A Per­fect Fit?

- Robert Zoel­lick, Pres­i­dent, World Bank

Southasia - - Contents - Source: world­bank.org

Our cover story this month at­tempts to high­light the role of the World Bank and the IMF in as­sist­ing South Asia

achieve its de­vel­op­ment goals.

World Bank Pres­i­dent, Robert Zoel­lick, dur­ing a visit to Syd­ney re­cently, pre­dicted a new but dan­ger­ous phase for the global econ­omy. Here are a few ex­cerpts from his speech:

The loss of mar­ket con­fi­dence in eco­nomic lead­er­ship in key coun­tries like the United States and Europe cou­pled with a frag­ile eco­nomic re­cov­ery have pushed mar­kets into a new dan­ger zone.

I think there has been a con­ver­gence of some events in Europe and the U.S. that have led many mar­ket par­tic­i­pants to lose con­fi­dence in the eco­nomic lead­er­ship of some of the key coun­tries.

The Eu­ro­zone’s sov­er­eign debt is­sues are more trou­bling than the medium and long-term prob­lems which saw the United States down­graded by Stan­dard and Poor’s, send­ing global mar­kets into panic.

We are in the early mo­ments of a new and dif­fer­ent storm; it’s not the same as 2008 global fi­nan­cial cri­sis. Peo­ple were in less debt than dur­ing the credit crunch and cur­rent events did not have the same sud­den shock fac­tor, but there is less room to ma­neu­ver this time around.

The les­son of 2008 is that the later you act, the more you have to do. Can the trou­bled Euro­pean na­tions ever get ahead of the prob­lems that have plagued them? Euro­pean Union to date falls short of what is needed. The Eu­ro­zone’s struc­ture can turn out to be the most im­por­tant chal­lenge cur­rently fac­ing the world econ­omy.

Con­fi­dence is a frag­ile el­e­ment of how any mar­ket econ­omy works and I think those events com­bined with some of the other fragili­ties in the na­ture of the re­cov­ery push us into an­other dan­ger zone and I don’t say those words lightly.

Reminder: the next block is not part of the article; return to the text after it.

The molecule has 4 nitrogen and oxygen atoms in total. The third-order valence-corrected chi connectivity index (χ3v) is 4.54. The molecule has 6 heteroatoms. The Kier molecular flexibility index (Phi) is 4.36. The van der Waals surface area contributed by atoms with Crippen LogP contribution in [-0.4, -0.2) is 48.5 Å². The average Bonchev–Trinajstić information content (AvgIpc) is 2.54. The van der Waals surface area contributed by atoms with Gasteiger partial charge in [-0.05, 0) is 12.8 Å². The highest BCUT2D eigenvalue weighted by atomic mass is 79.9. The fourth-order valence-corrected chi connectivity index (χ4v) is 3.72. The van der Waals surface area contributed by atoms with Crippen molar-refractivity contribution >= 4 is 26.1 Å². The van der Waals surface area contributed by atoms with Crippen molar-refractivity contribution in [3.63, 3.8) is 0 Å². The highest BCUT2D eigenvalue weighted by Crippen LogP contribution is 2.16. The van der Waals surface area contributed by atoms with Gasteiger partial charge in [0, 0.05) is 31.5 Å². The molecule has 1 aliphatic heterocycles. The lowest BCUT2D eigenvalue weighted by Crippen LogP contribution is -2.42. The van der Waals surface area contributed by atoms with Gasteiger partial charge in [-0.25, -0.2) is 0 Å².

In the past cou­ple of weeks the world has moved from a trou­bled multi-speed re­cov­ery to a new and more dan­ger­ous phase. It has been un­usual in re­cov­er­ies over the post World War II pe­riod; in that it’s a multi-speed re­cov­ery which you see as in emerg­ing mar­kets the re­cov- ery has been quite strong... while the ma­jor de­vel­oped mar­kets have ob­vi­ously been strug­gling and have prob­lems with the sov­er­eign debt, un­em­ploy­ment, job cre­ation.

Power, in­flu­ence and weight are shift­ing very fast by his­tor­i­cal stan­dards to de­vel­op­ing economies led by China, but the Asian su­per­power is a re­luc­tant stake­holder in the global sys­tem.

Bei­jing faces a num­ber of big do­mes­tic pol­icy ques­tions — keep­ing its in­dus­tri­al­iza­tion green, fi­nan­cial sys­tem re­form, and the bal­ance of state-owned firms with pri­vate en­ter­prise.

Al­low­ing the Yuan to in­crease in value would help curb in­fla­tion but also make for­eign goods cheaper in China, a po­ten­tially sen­si­tive is­sue.

Bei­jing also wants to in­crease so­cial pro­tec­tions for its pop­u­la­tion but didn’t want a Euro­pean wel­fare state model. They say to me ... ‘it’s too ex­pen­sive.’

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